Zo'ba (Heb. Tsoba', צוֹבָא, 2Sa 10:6,8) or Zo'bah (Heb. Tsobah', צוֹבָה [briefly צֹבָה 2Sa 23:36], station; Sept. Σώβα v.r. Σωβάλ, etc.; Vulg. usually Soba), the name of a portion of Aram or Syria, which formed a separate kingdom in the time of the Jewish monarchs Saul, David, and Solomon. It is difficult to fix its exact position and limits; but there seem to be grounds for regarding it as lying chiefly eastward of Coele-Syria, and extending thence northeast and east towards, if not even to the Euphrates (see 1Ch 18:3-9; 1Ch 19:6). It would thus have included the eastern flank of the mountain chain, which shuts in Coele-Syria on that side, the high land about Aleppo, and the more northern portion of the Syrian Desert. The Syriac interpreters take Zobah to be Nisibis, in Mesopotamia, and they have been followed by Michaelis (De Syria Soboea, in the Conmment. Soc. Götting. p. 57 sq.). Others would identify it with the classic Chalcis. It was so closely connected with Hamath that that great city was sometimes distinguished as Hamath-zobah (2Ch 8:3). Among the cities of Zobah were also a place called Tibhath or Betah (2Sa 8:8; 1Ch 18:8), which is, perhaps, Taibeh, between Palmyra and Aleppo; and another called Berothai, which has been supposed to be Beirut, but with little probability, for the kingdom of Hamath must have intervened between Zobah and the coast. SEE BEROTHAH. Zobah was a wide, arid plain intersected by several ranges of bare, white mountains, but having also a few fertile valleys. The inhabitants were probably semi-nomads, and chiefly shepherds. Like the modern Bedawin of that region, they were rich in horses (Ritter, Pal. und Syr. 4:1700; Porter, Handbook for Pal. p. 614). SEE SYRIA.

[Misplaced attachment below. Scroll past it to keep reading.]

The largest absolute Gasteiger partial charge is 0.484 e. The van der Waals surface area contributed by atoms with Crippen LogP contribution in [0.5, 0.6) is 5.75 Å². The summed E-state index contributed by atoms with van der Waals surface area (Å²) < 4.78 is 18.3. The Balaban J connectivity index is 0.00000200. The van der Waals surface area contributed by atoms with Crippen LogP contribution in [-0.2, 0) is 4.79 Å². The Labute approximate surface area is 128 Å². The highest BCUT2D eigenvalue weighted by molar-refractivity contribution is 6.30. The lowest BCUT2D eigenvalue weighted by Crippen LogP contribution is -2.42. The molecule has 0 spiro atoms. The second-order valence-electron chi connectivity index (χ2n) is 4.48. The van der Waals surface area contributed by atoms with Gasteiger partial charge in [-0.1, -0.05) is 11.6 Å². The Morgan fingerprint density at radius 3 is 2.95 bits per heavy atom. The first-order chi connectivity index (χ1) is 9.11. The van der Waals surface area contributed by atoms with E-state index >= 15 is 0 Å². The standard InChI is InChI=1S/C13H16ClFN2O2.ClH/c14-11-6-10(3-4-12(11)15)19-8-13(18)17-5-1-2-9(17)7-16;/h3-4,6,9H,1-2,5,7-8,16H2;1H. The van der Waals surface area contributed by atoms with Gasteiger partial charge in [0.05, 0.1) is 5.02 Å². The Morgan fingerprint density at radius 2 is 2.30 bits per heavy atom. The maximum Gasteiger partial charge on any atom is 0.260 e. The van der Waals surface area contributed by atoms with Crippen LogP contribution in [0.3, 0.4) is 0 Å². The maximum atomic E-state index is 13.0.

We first hear of Zobah in the tine of Saul, when we find it mentioned as a separate country, governed apparently by a number of kings who own no common head or chief (1Sa 14:47). Saul engaged in war with these kings and "vexed them," as he did his other neighbors. Some forty years later than this we find Zobah under a single ruler, Hadadezer, son of Rehob, who seems to have been a powerful sovereign. He had wars with Toi, king of Hamath (2Sa 8:10), while he lived 'in close relations of amity with the kings of Damascus, Beth-rehob, Ish-tob, etc., and held various petty Syrian princes as vassals under his yoke (10,19). He had even considerable influence in Mesopotamia, beyond the Euphrates, and was able on one occasion to obtain an important auxiliary force from that quarter (ver. 16; comp. title to Psalm 9). David, having resolved to take full possession of the tract of territory originally promised to the posterity of Abraham (2Sa 8:3; comp. Ge 15:18), attacked Hadadezer in the early part of his reign, defeated his army, and took from him a thousand chariots, seven hundred (seven thousand, 1Ch 18:4) horsemen, and twenty thousand footmen. Hadadezer's allies, the Syrians of Damascus, having marched to his assistance, David defeated them in a great battle, in which they lost twenty-two thousand men. The wealth of, Zobah is very apparent in the narrative of this campaign. Several of the officers of Hadadezer's army carried "shields of gold" (2Sa 8:7), by which we are probably to understand iron or wooden frames overlaid with plates of the precious metal. The cities, moreover, which David took, Betlah (Tibhath) and Berothai, yielded him "exceeding much brass" (vier.8). It is not clear whether the Syrians of Zobali surfeited and became tributary on this occasion, or whether, although defeated, they were able to maintain their independence. At any rate a few years later they were again in arms against David. This time the Jewish king acted on the defensive. The war was provoked by the Ammonites, who hired the services of the Syrians of Zobah among others to help them against the people of Israel, and obtained in this way auxiliaries to the amount of thirty-three thousand, men. The allies were defeated in a great battle by Joab, who engaged the Syrians in person with the flower of his troops (10, 9). Hadadezer, upon this, made a last effort. He sent across the Euphrates into Mesopotamia and "drew forth the Syrians that were beyond the river" (1Ch 19:16), who had hitherto taken no part in the war. With these allies and' his own troops, he once more renewed the struggle with the Israelites, who were now commanded by David himself, the crisis being such as seemed to demand the presence of the king. A battle was fought near Helam — a place the situation of which is uncertain — where the Syrians of Zobah and their new allies were defeated with great slaughter, losing between forty thousand and fifty thousand men. After this we hear of no more hostilities. The petty princes hitherto' tributary to Hadadezer transferred their allegiance to the king of Israel, and it is probable that he himself became a vassal to David. Zobah, however, though subdued, continued to cause trouble to the Jewish kings. A man of Zobah, one of the subjects of Hadadezer-Rezon, son of Eliadah having escaped from the battle of Helam and "gathered a band" (i.e. a body of irregular marauders), marched southward, and contrived to make himself "master of Damascus, where he reigned (apparently) for some fifty years, proving a fierce adversary to Israel all through the reign of Solomon (1Ki 11:23-25). Solomon also was (it would seem) engaged in a war with Zobah itself. The Hamath-zobah against which he "went up" (2Ch 8:3) was probably a town in that country which resisted his authority, and which he accordingly attacked and subdued. This is the last that we hear of Zobah in Scripture. The name, however, is found at a later date in the inscriptions of Assyria, where the kingdom of Zobah seems to intervene between Hamath and Damascus, falling thus into the regular line of march of the Assyrian armies. Several Assyrian monarchs relate that they took tribute from Zobah, while others speak of having traversed it on their way to or from Palestine.